The Producer Price Index for finished goods rebounded from its nerve-racking 1.1% rise in January -- its largest jump since September of 1990 -- with a friendlier 0.1% gain in February. The core rate, which strips out prices for foods and energy, dropped 0.3%. While many analysts were expecting no change in either rate, the modest changes were overshadowed by more prominent concerns.
"The PPI is a friendly number, but the market is not weighing it too heavily because there are much bigger issues at work in the market,'' including warnings about earnings from corporations, said Tony Richards, managing director at Brinson Partners.
In the manufacturing industry, prices for nondurable manufacturing materials once again made the biggest move, albeit in the opposite direction of January, by falling 0.7%.
Price declines for passenger cars (1.5%) and light motor trucks (3.6%) had a big impact on finished goods pricing. The index for finished goods other than foods and energy would have edged up 0.1% had it not been for these declines. Additional finished goods details for January are as follows:
- Before seasonal adjustment, the index for finished goods rose 0.2% to 141.5 (1982=100).
- Over the past 12 months, prices for finished goods and finished energy goods increased 4.0% and 18.4%, respectively.
- The finished consumer goods index dropped 0.4%, after gaining 0.8% in January.
- Led by the light motor truck decline, its largest
drop since October 1982, the capital equipment index dipped 0.3% in
- Price gains: civilian aircraft, furniture
- Price drops: passenger cars, heavy/light motor trucks, construction machinery/equipment
The producer price index for intermediate materials, supplies, and components dipped 0.1% in February after a 0.7% gain in January. Prices for intermediate energy goods fell 1.1%, pushed by a 2.6% decline in commercial electric power prices. February index results for construction and manufacturing materials are as follows:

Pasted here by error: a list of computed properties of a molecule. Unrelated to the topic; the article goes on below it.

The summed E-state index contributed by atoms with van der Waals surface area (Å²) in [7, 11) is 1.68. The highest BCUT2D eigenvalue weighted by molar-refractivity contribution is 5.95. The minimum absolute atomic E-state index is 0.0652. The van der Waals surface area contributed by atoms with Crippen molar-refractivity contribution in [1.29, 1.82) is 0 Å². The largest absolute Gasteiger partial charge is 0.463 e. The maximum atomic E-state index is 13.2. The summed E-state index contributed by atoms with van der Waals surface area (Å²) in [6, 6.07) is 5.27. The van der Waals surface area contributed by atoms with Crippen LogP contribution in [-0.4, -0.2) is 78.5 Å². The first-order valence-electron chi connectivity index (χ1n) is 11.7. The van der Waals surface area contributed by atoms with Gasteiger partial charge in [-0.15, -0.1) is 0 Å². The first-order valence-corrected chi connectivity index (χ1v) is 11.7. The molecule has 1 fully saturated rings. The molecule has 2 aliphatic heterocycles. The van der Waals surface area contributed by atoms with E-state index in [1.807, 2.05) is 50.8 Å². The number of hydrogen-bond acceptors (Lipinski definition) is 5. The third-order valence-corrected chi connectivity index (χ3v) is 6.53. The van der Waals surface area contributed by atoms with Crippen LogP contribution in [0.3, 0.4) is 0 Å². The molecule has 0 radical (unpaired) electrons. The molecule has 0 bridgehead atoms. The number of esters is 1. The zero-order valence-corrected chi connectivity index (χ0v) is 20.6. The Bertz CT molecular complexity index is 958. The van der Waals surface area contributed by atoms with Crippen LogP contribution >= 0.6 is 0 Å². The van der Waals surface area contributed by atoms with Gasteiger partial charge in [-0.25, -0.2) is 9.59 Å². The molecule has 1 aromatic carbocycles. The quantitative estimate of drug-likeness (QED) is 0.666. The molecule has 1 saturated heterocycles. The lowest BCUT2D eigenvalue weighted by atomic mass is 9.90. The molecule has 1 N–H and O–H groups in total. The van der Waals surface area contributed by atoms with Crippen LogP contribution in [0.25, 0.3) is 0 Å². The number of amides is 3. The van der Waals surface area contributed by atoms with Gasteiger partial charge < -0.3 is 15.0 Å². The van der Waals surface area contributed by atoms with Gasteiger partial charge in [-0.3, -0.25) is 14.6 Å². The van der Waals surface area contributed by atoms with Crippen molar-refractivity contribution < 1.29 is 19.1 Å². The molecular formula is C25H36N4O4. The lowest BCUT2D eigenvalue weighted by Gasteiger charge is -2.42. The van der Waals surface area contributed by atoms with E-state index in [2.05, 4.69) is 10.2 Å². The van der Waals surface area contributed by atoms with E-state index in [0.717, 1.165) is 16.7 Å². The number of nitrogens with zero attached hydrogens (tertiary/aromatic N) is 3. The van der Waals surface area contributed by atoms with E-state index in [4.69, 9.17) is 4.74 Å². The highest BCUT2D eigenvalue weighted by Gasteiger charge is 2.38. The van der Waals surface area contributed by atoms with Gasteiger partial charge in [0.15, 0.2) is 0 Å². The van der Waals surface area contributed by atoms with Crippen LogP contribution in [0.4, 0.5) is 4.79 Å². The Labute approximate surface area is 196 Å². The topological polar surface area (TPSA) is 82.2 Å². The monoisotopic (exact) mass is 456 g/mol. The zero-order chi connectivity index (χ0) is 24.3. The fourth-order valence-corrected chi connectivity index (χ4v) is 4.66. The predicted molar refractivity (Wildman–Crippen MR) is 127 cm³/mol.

- Durable manufacturing materials: down 0.2% (down
0.7% in January)
- rising prices: aluminum mill shapes, cement, hardwood lumber
- falling prices: steel mill products (1.0%), flat glass, hardwood lumber, copper and brass mill shapes, metal powders, platinum
- Nondurable manufacturing materials: down 0.7% (up
1.1% in January)
- rising prices: nitrogenates, synthetic fiber, inorganic chemicals
- falling prices: paperboard
- Construction materials/components: up 0.3% (down
0.3% in January)
- rising prices: softwood lumber, fabricated structural metal products, air conditioning and refrigeration equipment, steel
- falling prices: asphalt coatings, plywood, gypsum products, nonferrous wire/cable, millwork, heating equipment, fabricated ferrous wire
The Index for Crude Materials for Further Processing followed its largest rise since 1983 with its largest one-month decrease, dropping 14.2% in February; the index for basic industrial materials also fell.
Net Output of Total Domestic Manufacturing
The Index for Net Output of Total Domestic Manufacturing Industries was unchanged in February, after 0.2% rise the previous month. The index remained at 134.7 (December 1984 = 100) and has increased 1.9% over the last 12 months.
Some changes for the net output of major industry groups are listed below.
|Industry||% change, Dec to Jan|
|Petroleum refinery||- 0.4|
|Rubber and plastics||0.1|
|Primary metal||- 0.4|
|Electronic/electrical equipment||- 0.1|
|Transportation equipment||- 0.8|
The March 2001 Producer Price Index report will be released on April 12, 2001.